The advance rate for prime jumbo residential mortgage-backed securitizations fell sharply in the last few months, according to a new report from Standard & Poor’s Rating Services.

In S&P’s RatingsDirect report, analysts Nick Gurevich, Jack Kahan, and Jun Wang write that the decline is mainly the result of ongoing transfers of legacy loan servicing rights to nonbank servicers.

“Bank servicers, such as Wells Fargo (WFC) and JPMorgan Chase (JPM), have maintained a high (more than 90%) level of advancing on prime jumbo collateral,” the analysts write. “However, nonbank servicers, such as Nationstar (NSM) and Ocwen (OCN) ,have advance rates that are substantially lower and have been steadily declining over the past six months.”

S&P’s analysts posit that the lower advance rates may be due to nonbank servicers having substantially lower liquidity and availability of funding, in addition to looser regulations than their bank counterparts.

“These changes have had a very strong impact on the overall prime jumbo advance rates, and we expect they will have material value implications for the bondholders across the capital structure,” the analysts write. “Historically, prime jumbo advance rates were more than 90%, and now they are approaching 80%, an all-time low.”

Conversely, the advance rates in the subprime RMBS market have stabilized, according to S&P’s report. “In this sector, advance rates for several delinquency buckets have increased, and the composition of the delinquency pipeline has improved,” the analysts write.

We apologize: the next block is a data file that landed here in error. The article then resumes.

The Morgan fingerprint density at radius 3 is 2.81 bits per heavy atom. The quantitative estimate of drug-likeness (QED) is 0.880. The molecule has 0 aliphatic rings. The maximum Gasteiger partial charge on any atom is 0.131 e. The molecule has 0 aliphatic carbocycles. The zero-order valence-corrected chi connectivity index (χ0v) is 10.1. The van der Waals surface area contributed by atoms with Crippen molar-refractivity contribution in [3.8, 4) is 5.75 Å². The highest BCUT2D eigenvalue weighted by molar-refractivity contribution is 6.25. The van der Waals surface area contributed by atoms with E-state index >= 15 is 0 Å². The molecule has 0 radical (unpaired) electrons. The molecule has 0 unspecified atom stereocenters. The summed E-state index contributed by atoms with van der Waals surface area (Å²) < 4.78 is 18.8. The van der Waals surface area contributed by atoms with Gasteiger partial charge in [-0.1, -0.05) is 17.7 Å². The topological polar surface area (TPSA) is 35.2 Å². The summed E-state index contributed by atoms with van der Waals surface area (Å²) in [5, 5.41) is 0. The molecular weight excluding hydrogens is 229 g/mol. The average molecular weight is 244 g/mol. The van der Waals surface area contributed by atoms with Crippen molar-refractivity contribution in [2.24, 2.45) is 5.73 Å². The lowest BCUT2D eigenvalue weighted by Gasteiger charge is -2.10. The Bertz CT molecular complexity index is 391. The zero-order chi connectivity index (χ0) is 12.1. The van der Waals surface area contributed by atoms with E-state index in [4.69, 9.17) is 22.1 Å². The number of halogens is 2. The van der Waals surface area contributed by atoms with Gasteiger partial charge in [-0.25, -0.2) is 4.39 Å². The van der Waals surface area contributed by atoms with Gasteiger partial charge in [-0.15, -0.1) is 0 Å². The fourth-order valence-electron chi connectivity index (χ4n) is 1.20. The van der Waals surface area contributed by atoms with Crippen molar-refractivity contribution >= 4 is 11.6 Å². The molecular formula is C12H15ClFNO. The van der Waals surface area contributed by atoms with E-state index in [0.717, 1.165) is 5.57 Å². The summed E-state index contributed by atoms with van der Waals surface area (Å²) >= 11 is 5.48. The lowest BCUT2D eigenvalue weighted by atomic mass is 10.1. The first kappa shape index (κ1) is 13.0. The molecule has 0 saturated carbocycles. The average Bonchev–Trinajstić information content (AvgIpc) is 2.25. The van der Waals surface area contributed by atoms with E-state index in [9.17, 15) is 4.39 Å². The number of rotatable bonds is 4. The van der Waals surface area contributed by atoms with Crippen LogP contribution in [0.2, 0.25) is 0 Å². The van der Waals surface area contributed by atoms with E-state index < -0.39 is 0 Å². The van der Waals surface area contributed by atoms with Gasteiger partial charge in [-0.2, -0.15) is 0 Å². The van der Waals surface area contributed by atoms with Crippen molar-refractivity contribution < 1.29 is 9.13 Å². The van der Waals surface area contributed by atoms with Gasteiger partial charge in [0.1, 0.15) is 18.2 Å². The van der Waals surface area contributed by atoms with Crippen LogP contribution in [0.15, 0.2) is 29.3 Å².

“With better market conditions, rising home prices, and lower loss severities, we expect advance rates in the subprime sector to remain stable or improve.”

According to S&P’s report, there has been improvement in advance rates for subprime sector since the middle of 2012, stemming mostly from higher advance rates for the 30+, 60+, and 90+ day buckets. The advance rates for the REO and foreclosure buckets were mostly moving lower as well.

“Subprime advance rates have been stable when compared to advance rates for prime loans,” S&P’s report states. “Since mid-2012, subprime advance rates have plateaued at 45%-55%. When we apply a one-year lag to advance rates, there is a strong statistical correlation between home price index and subprime advance rates; stabilization in the housing market should have positive effect on the subprime advance rates.”

Overall, S&P’s analysts expect prime advance rates to continue the decline as nonbank servicers onboard more and more loans, servicing higher and higher percentage of the prime collateral. “On the other hand, we expect subprime advance rates to stabilize or increase, as market conditions improve and composition of the delinquency pipeline shifts toward higher-advancing delinquency buckets,” the analysts write.